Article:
Contributors to this programme:
CEO Tullett Prebon
Lord Paul Myners
Financial Services Secretary to the Treasury 2008-10
Senior Portfolio Manager for Corporate Governance, CalPERS
Chairman Restoration Partners
Baroness Sarah Hogg
Chairman Financial Reporting Council
Professor Bob Tricker
University of Hong Kong
Peter Day's Webcomment:
About this programme by Peter Day
It is some 35 years since I started reporting on business, and it was then a rather secretive world. Particularly the City of London, where the money came from.
The Powers That Be were very keen on Not Talking Out Loud. They were mindful of the way the 19th century constitutionalist (and editor of The Economist) Walter Bagehot described the powerful mysteries of the monarchy: “We must not let daylight in upon the magic”.
Companies were often reluctant to explain themselves to journalists and outsiders. Dealers in government bonds regarded the workings of their vital market as rather a state secret.
And regulation was self regulation: the stock exchange looked after jobbers and brokers, other markets policed themselves, and over all ruled the Governor of the Bank of England.
The Board of Trade, the then archaic name for the department of industry or whatever it is now named, called in inspectors as a very much last resort, and rarely.
The famous phrase was that the City was governed by the Governor’s eyebrows, subtle but absolutely emphatic.
In that old boy’s network, with its web of partnership firms, the Governor's disapproval could damn dodgy companies to an outer circle of hell, still in business but shunned by most of the people who ran the City.
Innovations (such as contested takeover bids) had a difficult time; those behind them were regarded as outsiders for washing the City’s dirty linen in public.
In a few years though, their innovations became the norm, and made the banks and advisors who pioneered them very rich and powerful indeed.
Then came what the City called Big Bang, in 1986. This complete change in the financial landscape created dozens of new millionaires who sold the old partnership-based stock market firms to the international investment banks who rushed to buy a presence in London.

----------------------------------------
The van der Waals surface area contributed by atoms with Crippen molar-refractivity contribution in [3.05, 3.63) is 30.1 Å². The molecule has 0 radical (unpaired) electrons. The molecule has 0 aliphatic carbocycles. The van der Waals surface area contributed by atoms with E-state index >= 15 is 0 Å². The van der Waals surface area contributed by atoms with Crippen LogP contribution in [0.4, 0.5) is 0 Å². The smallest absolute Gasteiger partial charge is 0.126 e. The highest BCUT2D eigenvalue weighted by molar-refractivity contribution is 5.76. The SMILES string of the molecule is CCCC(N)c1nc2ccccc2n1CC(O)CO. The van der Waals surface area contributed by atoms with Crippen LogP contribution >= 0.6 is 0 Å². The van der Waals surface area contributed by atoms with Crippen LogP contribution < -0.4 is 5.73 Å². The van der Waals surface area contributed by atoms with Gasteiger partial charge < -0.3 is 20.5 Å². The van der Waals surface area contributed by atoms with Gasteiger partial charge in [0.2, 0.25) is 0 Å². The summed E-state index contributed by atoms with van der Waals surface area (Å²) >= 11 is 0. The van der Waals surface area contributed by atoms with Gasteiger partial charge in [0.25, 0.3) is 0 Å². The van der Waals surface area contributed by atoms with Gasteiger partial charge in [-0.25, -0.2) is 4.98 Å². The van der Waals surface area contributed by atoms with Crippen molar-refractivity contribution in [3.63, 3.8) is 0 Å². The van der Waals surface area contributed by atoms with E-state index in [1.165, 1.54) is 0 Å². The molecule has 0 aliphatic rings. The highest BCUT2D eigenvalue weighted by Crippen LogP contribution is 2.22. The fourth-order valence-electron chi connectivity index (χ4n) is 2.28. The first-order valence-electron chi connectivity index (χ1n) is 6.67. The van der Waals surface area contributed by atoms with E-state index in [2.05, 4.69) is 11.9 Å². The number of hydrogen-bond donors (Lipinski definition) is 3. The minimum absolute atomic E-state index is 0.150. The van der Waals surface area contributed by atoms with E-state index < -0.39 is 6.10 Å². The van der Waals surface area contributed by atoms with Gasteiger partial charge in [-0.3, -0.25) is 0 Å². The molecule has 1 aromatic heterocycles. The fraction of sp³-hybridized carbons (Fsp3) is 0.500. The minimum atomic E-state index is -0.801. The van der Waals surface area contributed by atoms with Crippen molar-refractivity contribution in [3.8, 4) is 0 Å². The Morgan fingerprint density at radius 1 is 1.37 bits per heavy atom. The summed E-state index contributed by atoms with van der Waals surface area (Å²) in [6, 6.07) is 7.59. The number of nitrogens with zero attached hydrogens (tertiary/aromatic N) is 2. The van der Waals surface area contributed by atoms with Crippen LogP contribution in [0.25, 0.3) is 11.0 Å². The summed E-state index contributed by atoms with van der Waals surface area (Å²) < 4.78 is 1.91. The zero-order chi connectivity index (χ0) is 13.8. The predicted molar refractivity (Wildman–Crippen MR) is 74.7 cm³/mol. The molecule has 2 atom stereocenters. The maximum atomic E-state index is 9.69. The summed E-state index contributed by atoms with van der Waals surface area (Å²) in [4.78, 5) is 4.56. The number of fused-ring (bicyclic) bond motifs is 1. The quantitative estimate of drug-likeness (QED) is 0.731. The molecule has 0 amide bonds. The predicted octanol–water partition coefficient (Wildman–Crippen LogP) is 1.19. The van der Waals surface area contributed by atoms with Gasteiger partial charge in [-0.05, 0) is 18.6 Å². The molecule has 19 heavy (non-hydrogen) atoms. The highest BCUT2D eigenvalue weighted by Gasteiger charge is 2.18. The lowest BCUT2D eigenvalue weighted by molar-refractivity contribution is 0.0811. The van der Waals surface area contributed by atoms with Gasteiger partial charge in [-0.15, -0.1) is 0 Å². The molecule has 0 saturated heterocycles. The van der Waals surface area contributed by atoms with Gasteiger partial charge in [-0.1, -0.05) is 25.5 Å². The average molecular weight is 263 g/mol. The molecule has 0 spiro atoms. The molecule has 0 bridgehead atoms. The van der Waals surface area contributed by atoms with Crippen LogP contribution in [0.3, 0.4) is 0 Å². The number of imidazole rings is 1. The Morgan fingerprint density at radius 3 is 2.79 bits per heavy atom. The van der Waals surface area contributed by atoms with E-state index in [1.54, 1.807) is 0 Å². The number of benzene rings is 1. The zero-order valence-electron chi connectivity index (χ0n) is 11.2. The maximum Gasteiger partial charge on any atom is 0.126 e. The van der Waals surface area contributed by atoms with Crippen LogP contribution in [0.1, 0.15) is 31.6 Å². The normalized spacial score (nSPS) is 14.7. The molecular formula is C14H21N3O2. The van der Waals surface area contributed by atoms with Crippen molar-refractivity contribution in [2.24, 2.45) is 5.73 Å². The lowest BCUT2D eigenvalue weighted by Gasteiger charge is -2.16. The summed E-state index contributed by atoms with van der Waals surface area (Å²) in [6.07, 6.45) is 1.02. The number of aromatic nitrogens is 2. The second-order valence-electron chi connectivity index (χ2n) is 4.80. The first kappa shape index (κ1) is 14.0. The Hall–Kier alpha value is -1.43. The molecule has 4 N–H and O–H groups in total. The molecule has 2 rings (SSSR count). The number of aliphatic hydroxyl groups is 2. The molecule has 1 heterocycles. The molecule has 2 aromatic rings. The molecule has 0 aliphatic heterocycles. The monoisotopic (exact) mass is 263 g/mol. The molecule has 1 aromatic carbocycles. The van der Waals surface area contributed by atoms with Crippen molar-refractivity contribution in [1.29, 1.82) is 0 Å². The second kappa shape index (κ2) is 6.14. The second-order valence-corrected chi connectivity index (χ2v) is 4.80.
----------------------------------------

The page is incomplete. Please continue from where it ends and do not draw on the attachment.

The new investment houses could no longer be bound by the old motto of the London Stock Exchange: “My Word is my Bond”. Trust was no longer enough: enter the lawyers, the risk managers, the compliance officers. Enter the regulators.
Now, financial market regulation has long tended to be much shutting of stable doors after bolted horses.
One of the first regulators (before Big Bang as it happens) was the Takeover Panel. As the black art of takeovers developed from the first contested one back in 1959 (for British Aluminium), a succession of rules were imposed on the conduct of bidders, mostly to prevent the repeat of a new outrage.
Big Bang made financial regulation statutory.
Meanwhile the owners of companies had been changing, too. As the stock market expanded, huge pension funds took the place of rich private investors.
And from the 1980s onwards, a succession of British government privatisations brought millions of new shareowners into the picture. The City was no longer a private world of insiders, or at least it could not longer behave like that.
Hence the emergence of concepts such as Corporate Social Responsibility and Corporate Governance, not much talked about in the old days. These ideas are what this programme is all about.
Despite the rise of outsider scrutiny of the City, large elements remain of the old predilection for self regulation.
And even though companies are increasingly operating on a global basis, governance is still a local matter.
In the USA, lawyers dominate corporate governance, as they dominate so many other aspects of American life. Big fines are thrown at offending corporations, who pay up without admitting liability, a curious civil justice.
Things that are now frowned on in British corporate behaviour (such as companies where the chairman and the chief executive are the same person) remain OK in the USA.
They do things differently there. So do they in Europe, with two-tier boards of German companies, one for operations and one for oversight.
But now the EU is getting wary of what it calls Anglo-Saxon Capitalism. In Brussels they have issued a consultative green paper on corporate social responsibility.
The City of London fears that it is in danger of being tied up in official European red tape, bristling with legal requirements.
So London still puts great faith in its codes of behaviour: one for companies, and a new one for the stewards of companies: the investment and pension funds who mostly own company shares.
The London principle is Comply (with the Codes) or Explain (why not). It is an elegant form of continuing self-regulation: yes there are rules, no, they are not compulsory.
Germany has the same sort of thing, with its different board structure.
It ought to mean that companies who refuse to adopt the principles (by not putting directors up for annual re-election, for example, or not having a board performance evaluation every three years) signal that clearly to investors who may (in theory) become less keen on owning their shares.
There will always be corporate scandals. But with this increased emphasis on corporate governance (and shareholder responsibility) we ought to get more advance warning about Bad Companies. Perhaps.
Insights into the business world with Peter Day - featuring content from his Radio 4 In Business…